Councils join forces to push for bridge in east London

By Rob Virtue on January 4, 2013 4:35 PM |

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Greenwich and Newham councils have announced they are teaming up to push for a road bridge between Thamesmead and Beckton.

The initiative, launched at a press conference on Friday morning, comes on the back of a Transport for London consultation on the issue.

TfL has said it was looking into constructing a tunnel between Silvertown and the Greenwich Peninsula - a proposal backed by the councils - but has played down a fixed link at Gallions Reach to replace the Woolwich Ferry.

Instead, TfL want to replace the ferry service with another two miles downstream, drawing criticism from businesses and politicians.

Greenwich and Newham administrations are adamant a bridge has to be built. They claim it would improve accessibility to more than 40 important sites either side of the river and estimate around 20,000 jobs will be created by it.

Newham's executive member for regeneration and strategic planning, Councillor Conor McAuley, said: "This bridge isn't about cars getting across the river - it's about white vans crossing. There's been a lot of investment in the DLR to help transport passengers but we need business road links.

"This will also allow buses to get people across the river."

Greenwich's cabinet member for regeneration, enterprise and skills, Councillor Denise Hyland, said the crossings were key to regeneration.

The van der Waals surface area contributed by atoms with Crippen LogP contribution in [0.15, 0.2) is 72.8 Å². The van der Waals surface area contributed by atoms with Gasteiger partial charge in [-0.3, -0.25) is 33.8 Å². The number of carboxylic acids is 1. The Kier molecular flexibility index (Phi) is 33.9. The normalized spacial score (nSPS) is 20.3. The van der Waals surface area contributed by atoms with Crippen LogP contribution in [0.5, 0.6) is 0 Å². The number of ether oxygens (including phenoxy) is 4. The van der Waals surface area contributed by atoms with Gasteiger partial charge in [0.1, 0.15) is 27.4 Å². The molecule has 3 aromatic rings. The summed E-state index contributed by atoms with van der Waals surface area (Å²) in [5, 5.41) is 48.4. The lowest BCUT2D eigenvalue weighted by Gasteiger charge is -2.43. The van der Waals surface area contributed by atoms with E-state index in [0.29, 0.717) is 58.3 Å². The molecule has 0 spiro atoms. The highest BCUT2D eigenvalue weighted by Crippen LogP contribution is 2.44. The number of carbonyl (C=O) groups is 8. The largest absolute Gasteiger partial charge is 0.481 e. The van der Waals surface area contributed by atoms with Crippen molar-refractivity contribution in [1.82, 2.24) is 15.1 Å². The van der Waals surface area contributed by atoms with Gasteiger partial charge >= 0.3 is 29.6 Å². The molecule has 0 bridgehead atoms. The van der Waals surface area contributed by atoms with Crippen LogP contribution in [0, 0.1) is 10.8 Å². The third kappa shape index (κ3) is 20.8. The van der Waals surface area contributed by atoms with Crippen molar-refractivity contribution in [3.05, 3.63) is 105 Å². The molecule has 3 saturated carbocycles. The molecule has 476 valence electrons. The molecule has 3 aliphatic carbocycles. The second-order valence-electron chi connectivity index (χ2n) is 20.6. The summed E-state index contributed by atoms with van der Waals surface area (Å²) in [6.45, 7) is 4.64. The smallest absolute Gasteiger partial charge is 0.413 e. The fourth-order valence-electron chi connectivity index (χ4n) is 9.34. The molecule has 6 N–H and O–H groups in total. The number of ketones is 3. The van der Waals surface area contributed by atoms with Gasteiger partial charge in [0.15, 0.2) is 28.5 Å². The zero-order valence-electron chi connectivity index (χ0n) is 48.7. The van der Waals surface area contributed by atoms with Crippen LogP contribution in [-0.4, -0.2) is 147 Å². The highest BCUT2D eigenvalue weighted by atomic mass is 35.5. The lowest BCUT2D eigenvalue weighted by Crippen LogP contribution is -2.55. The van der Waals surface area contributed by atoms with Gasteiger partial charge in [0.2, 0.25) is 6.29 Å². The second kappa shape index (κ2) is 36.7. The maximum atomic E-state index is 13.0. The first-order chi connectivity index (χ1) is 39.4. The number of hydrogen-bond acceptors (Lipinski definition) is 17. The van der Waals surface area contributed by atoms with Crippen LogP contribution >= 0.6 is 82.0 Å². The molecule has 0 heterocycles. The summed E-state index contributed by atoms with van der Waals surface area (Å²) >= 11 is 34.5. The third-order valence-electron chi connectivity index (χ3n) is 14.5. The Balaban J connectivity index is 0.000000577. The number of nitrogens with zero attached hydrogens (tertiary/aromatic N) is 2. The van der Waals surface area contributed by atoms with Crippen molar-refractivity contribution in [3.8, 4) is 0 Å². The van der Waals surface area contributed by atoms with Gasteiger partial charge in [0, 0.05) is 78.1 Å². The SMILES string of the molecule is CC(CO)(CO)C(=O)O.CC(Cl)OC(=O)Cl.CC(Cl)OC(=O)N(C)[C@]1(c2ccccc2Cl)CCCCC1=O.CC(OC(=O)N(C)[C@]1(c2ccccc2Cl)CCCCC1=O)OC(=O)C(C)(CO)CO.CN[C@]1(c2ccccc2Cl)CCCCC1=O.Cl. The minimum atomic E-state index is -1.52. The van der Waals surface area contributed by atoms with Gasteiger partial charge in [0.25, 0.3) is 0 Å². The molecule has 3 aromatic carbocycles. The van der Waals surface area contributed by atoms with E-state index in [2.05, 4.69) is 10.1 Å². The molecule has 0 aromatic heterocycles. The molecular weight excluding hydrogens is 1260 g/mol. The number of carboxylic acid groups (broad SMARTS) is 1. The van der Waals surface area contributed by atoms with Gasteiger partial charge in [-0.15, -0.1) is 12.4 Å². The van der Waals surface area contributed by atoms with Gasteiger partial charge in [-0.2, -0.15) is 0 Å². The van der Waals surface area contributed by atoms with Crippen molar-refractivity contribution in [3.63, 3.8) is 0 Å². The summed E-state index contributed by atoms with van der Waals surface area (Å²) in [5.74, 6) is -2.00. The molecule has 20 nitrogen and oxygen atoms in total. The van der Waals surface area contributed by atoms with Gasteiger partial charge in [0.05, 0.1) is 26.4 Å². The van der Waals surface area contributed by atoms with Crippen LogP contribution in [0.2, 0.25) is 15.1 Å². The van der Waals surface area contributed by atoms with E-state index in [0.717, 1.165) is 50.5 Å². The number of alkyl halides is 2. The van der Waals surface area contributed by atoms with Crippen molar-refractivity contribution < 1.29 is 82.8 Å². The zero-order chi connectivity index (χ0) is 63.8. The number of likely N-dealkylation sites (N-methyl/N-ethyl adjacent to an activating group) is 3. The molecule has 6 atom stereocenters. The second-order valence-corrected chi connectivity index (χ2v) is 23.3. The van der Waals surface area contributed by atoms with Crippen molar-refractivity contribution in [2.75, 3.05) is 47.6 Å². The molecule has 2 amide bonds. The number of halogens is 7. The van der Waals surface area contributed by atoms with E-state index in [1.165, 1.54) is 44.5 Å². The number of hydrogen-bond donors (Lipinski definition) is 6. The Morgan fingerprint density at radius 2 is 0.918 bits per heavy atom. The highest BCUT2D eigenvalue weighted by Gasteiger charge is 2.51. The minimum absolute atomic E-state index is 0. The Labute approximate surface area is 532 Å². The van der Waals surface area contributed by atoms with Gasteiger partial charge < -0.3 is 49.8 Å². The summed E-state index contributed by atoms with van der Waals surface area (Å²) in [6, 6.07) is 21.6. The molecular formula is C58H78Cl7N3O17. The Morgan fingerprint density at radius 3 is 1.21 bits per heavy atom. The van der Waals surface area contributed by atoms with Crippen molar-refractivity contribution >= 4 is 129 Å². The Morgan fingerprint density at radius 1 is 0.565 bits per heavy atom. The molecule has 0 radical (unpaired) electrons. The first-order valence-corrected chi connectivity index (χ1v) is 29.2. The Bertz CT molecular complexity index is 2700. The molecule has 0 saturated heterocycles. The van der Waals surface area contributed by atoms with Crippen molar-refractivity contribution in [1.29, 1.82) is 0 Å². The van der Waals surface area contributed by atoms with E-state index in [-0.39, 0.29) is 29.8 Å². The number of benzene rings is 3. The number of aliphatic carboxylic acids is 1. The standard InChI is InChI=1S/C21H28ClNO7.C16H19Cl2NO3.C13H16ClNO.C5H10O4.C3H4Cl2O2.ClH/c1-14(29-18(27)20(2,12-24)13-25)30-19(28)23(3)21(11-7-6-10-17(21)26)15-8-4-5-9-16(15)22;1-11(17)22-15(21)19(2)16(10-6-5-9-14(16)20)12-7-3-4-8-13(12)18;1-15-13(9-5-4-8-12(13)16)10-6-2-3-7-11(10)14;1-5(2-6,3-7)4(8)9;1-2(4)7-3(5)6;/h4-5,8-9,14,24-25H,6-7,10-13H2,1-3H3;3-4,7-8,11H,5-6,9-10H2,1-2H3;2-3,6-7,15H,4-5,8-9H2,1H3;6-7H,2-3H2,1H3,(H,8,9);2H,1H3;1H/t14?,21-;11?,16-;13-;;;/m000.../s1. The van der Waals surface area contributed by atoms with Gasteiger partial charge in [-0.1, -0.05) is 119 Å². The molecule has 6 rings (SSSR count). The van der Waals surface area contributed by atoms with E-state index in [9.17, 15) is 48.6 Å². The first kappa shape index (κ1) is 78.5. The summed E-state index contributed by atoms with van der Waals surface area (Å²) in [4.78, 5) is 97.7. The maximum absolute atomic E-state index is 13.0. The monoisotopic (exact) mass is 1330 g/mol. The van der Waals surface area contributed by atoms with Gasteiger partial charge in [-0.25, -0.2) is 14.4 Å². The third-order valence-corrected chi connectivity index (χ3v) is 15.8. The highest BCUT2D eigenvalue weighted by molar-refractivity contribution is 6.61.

"The Mayor (Boris Johnson) talks about convergence - in getting the east as financially well off as west London - but we won't get that convergence unless we have the transport links."

However, not all back a bridge at Gallions Reach. Jenny Bates was one of the Friends of the Earth members who attended Friday's event to protest against more roads.

"It's a fact that when you build more road space, traffic goes up," she said. "It was only recently that Professor Frank Kelly of King's College London said we need to cut road traffic by 20-30 per cent to meet EU limits."

Cllr McAuley denied the crossings would be detrimental to air quality and said it would reduce pollution by stopping vehicles from queuing for long periods.

"On a cold Tuesday morning in November we have lorries queuing up to Gallions Reach for the Woolwich Ferry, often with their engines on - which they shouldn't," he said. "And we regularly have just a single ferry trying to get them across the river. This wouldn't happen with a bridge.

"A bridge here would also reduce congestion at Blackwall which can often be gridlocked."

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The previous planned crossing for the area, the Thames Gateway Bridge, was scrapped by Mayor Boris Johnson in 2008.

Go to newham.gov.uk/bridgethegap or royalgreenwich.gov.uk/bridgethegap to back the campaign.

Or go to consultations.tfl.gov.uk/rivercrossings/consultation to see the consultation which is running until February 1.

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